Another hack I imagined was using your Levels to increase the chance of success. Say you are trying to accumulate Task points over a 3 week period to create a work of art in your spare time. A 3rd Level character would roll 3 dice and pick the result that generated the most task points, and multiply that by the number of Task Turns spent on the artwork. That would be the 30 rolls I had to make to get a character to complete a painting. THIRTY.
But we are playing the game as written. No fudging.
The Intensity of Everyday Activities
There was some talk of how you could run a Bushido campaign by focusing on training, advancement, politicking — the quotidian stuff, with excursions into the wild punctuating the struggles of every day life.
There are examples in Japanese storytelling that could be applied to a Bushido game tied closely to everyday life. A young oil-merchant on the make doesn't sound like an epic hero. But the The Woman-Killer and the Hell of Oil manages to make that quotidian setting a pretext for wrestling battles, samurai pushed into rage by peasant insolence, magical ascetic healers, and a murder scene that goes askew as the participants start to slip on blood and spilt oil.
And it's a puppet play (by Chikamatsu Monzaemon)
He's got plays about couriers getting in dutch because they were late delivering remittances. And characters taking extreme measures to get enough money to buy the contracts of the courtesans they have fallen for. A samurai reduced to tending horses who recovers his station. A squad of enforcers for the Shogun running down a palanquin containing 2 fleeing lovers, wrapping chains around it. A decent merchant falling in with smugglers and pirates, leading to sword fights in teahouses.
I am thinking of how to make the non-fantastical parts of the setting into opportunities for drama and action.
A fairly dry summary. of the play is here. It doesn't do justice to the liveliness of the street scenes or the complexity and intensity of the action sequences.
Substituting Motivations for Set-Pieces
Last post was about using the tensions present in the conflicts of everyday life as a spring to action and drama.
But our most recent Bushido adventure was “gonzo””,” to quote a player. I adapted an adventure more suited to rollicking swords and sorcery rather than the kind of game that has been evolving.
The adventure starts with a cryptic message from a ghostly apparition. “You must fight 3 opponents” That set up a red herring: the party is scheduled to meet a Tengu (a bird man) who challenges one of the party to a playful duel to the first hit. Thus, the players are led to anticipate 2 more battles with fantastic foes. The 3 foes are actually 3 samurai coming back from a raid.
I can see this as a Fafhard & Mouser moment or maybe Butch Cassidy & Sundance Kid moment:two mishap-prone adventurers slap their heads at having misinterpreted the oracle. And then action insues.
It just didn’t fit the mood that the players have established so far. So I played the oracle for who she was: a sorceress astral projecting herself and using her illusion magic to get someone, anyone to free her and her retinue from a caste occupied by those “who will not be killed.”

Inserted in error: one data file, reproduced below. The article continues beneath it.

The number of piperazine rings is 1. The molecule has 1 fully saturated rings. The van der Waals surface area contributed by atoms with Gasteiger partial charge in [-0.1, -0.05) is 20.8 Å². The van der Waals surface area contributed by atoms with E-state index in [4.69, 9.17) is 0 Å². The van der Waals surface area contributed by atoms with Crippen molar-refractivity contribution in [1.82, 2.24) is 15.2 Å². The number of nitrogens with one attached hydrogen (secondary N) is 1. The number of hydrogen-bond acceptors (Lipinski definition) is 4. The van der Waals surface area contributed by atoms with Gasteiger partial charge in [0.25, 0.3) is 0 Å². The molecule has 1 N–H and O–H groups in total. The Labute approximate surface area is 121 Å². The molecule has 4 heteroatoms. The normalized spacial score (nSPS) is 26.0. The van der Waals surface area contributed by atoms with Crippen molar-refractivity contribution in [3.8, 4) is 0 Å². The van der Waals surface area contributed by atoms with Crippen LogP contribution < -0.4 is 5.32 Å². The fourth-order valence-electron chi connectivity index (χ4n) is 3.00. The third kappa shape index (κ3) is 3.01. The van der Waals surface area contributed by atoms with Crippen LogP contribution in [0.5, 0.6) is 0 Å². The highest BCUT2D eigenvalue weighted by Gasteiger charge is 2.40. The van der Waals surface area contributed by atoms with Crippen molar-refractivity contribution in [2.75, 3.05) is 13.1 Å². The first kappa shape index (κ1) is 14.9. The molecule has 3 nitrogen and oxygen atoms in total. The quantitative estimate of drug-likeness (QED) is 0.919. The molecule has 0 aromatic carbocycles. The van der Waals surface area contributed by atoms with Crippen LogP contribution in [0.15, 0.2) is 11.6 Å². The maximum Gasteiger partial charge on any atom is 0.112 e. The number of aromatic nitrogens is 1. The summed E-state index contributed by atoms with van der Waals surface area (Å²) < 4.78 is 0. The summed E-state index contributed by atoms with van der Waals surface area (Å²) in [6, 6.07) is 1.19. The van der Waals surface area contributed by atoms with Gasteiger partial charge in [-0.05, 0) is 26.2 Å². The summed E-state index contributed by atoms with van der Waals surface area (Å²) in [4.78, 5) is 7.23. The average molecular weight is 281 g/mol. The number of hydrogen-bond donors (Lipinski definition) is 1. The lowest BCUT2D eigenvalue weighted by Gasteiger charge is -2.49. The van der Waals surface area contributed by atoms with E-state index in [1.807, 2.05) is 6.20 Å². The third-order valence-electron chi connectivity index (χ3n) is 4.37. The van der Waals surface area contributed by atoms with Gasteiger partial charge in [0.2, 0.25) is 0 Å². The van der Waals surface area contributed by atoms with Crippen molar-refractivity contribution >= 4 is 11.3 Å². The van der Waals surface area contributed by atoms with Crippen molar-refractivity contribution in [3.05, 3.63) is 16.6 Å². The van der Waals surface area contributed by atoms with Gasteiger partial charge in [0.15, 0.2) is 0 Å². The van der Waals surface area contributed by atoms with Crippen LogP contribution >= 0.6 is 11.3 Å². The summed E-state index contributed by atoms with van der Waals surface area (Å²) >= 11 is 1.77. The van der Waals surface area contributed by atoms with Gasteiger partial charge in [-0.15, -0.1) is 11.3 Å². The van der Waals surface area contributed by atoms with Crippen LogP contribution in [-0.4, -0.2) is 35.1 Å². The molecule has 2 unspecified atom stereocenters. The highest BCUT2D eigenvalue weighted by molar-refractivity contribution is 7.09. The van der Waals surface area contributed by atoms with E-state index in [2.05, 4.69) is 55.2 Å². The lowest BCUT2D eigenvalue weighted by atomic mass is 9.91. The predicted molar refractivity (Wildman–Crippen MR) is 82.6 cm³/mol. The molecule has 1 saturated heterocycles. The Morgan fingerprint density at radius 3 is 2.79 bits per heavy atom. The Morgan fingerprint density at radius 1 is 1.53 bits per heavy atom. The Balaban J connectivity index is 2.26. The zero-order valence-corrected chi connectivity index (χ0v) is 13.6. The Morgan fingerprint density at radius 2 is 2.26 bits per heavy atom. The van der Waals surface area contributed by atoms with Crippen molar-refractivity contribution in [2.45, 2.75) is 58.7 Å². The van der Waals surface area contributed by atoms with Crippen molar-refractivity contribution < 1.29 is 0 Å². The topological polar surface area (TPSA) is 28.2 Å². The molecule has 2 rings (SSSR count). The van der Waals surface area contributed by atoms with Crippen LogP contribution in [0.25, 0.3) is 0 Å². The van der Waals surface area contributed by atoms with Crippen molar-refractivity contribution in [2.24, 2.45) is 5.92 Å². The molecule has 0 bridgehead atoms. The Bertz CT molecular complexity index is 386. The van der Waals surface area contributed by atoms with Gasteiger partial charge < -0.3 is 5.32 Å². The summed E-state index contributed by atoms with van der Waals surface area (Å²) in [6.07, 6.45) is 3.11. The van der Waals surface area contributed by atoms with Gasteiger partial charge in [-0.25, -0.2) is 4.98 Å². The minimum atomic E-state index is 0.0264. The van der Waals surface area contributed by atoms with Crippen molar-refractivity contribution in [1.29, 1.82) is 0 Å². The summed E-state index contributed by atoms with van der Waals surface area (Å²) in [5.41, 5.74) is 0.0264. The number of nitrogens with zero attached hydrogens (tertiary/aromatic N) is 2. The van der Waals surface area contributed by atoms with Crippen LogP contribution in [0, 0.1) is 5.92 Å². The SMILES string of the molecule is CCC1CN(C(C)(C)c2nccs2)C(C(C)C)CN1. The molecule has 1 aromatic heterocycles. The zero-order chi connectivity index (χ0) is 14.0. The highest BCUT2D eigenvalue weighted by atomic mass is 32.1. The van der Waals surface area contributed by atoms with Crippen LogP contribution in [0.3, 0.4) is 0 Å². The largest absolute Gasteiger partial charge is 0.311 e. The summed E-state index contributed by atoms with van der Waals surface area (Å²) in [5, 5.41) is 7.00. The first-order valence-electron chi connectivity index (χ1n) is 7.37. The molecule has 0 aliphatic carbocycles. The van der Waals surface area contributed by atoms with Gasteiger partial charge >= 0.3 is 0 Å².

My sorceress had a need and stretched her abilities to do it. That fit into the Bushido ethos that is developing at our table.
The players are busy trying to cleanse the village of its malign magic. I had the Tengu as a curious observer of the players’ struggles but could not, for the life of me, figure out why this creature, as mercurial as it is, would decide to get tricksy with a troupe of people trying frantically to save a village.
Bushido gives GMs the freedom to set the dial on the fantastical. I am developing a setting where there is a mostly-mundane Nippon down in the valleys, goblins and creatures in the mountains, and strange places of power that reveal themselves to those determined to find them.
So the mini-scenario we are working on is a middle space between the city of Takayana and the lair of the witchy bandit queen. Which is REALLY gonzo.
Here’s the link to the
Here's the link to the session. The game experience bears a lot of reflection at about this point, or perhaps maybe after we discover the upcoming fates of these people.
Encounters of the spooky kind
Ron had mentioned the influence of Circle of Hands on our collective concept of what a fantasy adventure even is. I can't claim any special credit for that because I haven't (fully) read or played Circle of Hands but it has been an interesting learning experience.
To guess where these influences show up, I think it has something to do with how we interact with the different communities and how many of our decisions pass through the filter of the culture of the game world (including how we are each fulfilling our different social and professional roles). I think this has the effect of us treating the NPCs as something other than resources or obstacles, in opposition to the tendency in many typical fantasy adventures. We're related to them positionally. We've also chosen to care about their problems as actual problems rather than hurdles we have to jump to acquire treasure and experience. I appreciate these influences (assuming I have correctly identified them) and it increases my interest in playing Circle of Hands.
One of the other effects of this is that we're very grounded in the world's reality. When Erik introduces supernatural elements, I think he is careful not to break that grounding. Some examples follow.
Some goblins walk around in daylight under a perfect human guise, but at night time, they act out their true intentions while people are sleeping. Their true nature was shocking and terrible when in full blossom, but they convinced us they were human first. They weren't planning to get caught out as goblin child snatchers.
When we encounter a ghost (really just a sorceress asking for help), we first encounter mist, and then only the characters who enter the mist are able to report what they saw, leaving the others to disbelieve or disregard what happened.
For things to reach the point of being gonzo, we had to make a great effort to establish the "normal". It's not "all gonzo, all of the time". It is judicious. At the moment when we fully felt the confluence of spooky elements in the village and castle, it spoke volumes about how much these places had fallen out of harmony with nature. Yet the path to restoring balance was culturally grounded. Crimes were committed, rites were not observed, kami were not propitiated, etc. These are reversible with time and effort. The villagers know what to do when we leave, we've kickstarted the process for them — cleaned up the corruption and reconnected them with their local kami. It is out of our hands and we can move on in good conscience.